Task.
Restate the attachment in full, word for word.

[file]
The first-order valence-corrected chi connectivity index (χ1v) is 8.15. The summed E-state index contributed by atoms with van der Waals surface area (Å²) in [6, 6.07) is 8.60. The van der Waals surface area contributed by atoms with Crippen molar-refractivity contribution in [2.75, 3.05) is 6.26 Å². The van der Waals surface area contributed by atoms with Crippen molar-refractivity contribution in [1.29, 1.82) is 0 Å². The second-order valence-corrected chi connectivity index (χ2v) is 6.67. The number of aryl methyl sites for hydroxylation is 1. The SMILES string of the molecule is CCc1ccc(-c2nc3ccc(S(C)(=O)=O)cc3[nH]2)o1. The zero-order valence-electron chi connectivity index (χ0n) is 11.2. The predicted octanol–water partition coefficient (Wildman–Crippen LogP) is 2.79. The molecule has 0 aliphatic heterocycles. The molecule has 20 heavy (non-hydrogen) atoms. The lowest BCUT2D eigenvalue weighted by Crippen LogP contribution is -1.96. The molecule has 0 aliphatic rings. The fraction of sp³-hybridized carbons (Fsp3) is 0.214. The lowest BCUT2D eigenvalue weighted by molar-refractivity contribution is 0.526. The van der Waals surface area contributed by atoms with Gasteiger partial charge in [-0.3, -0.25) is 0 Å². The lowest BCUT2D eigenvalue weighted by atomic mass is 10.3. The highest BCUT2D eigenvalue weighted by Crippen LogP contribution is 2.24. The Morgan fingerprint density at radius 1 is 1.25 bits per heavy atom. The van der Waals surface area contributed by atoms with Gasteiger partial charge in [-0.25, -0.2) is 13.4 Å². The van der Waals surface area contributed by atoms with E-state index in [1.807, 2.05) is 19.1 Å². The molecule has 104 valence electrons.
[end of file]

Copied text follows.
The first-order valence-corrected chi connectivity index (χ1v) is 8.15. The summed E-state index contributed by atoms with van der Waals surface area (Å²) in [6, 6.07) is 8.60. The van der Waals surface area contributed by atoms with Crippen molar-refractivity contribution in [2.75, 3.05) is 6.26 Å². The van der Waals surface area contributed by atoms with Crippen molar-refractivity contribution in [1.29, 1.82) is 0 Å². The second-order valence-corrected chi connectivity index (χ2v) is 6.67. The number of aryl methyl sites for hydroxylation is 1. The SMILES string of the molecule is CCc1ccc(-c2nc3ccc(S(C)(=O)=O)cc3[nH]2)o1. The zero-order valence-electron chi connectivity index (χ0n) is 11.2. The predicted octanol–water partition coefficient (Wildman–Crippen LogP) is 2.79. The molecule has 0 aliphatic heterocycles. The molecule has 20 heavy (non-hydrogen) atoms. The lowest BCUT2D eigenvalue weighted by Crippen LogP contribution is -1.96. The molecule has 0 aliphatic rings. The fraction of sp³-hybridized carbons (Fsp3) is 0.214. The lowest BCUT2D eigenvalue weighted by molar-refractivity contribution is 0.526. The van der Waals surface area contributed by atoms with Gasteiger partial charge in [-0.3, -0.25) is 0 Å². The lowest BCUT2D eigenvalue weighted by atomic mass is 10.3. The highest BCUT2D eigenvalue weighted by Crippen LogP contribution is 2.24. The Morgan fingerprint density at radius 1 is 1.25 bits per heavy atom. The van der Waals surface area contributed by atoms with Gasteiger partial charge in [-0.25, -0.2) is 13.4 Å². The van der Waals surface area contributed by atoms with E-state index in [1.807, 2.05) is 19.1 Å². The molecule has 104 valence electrons.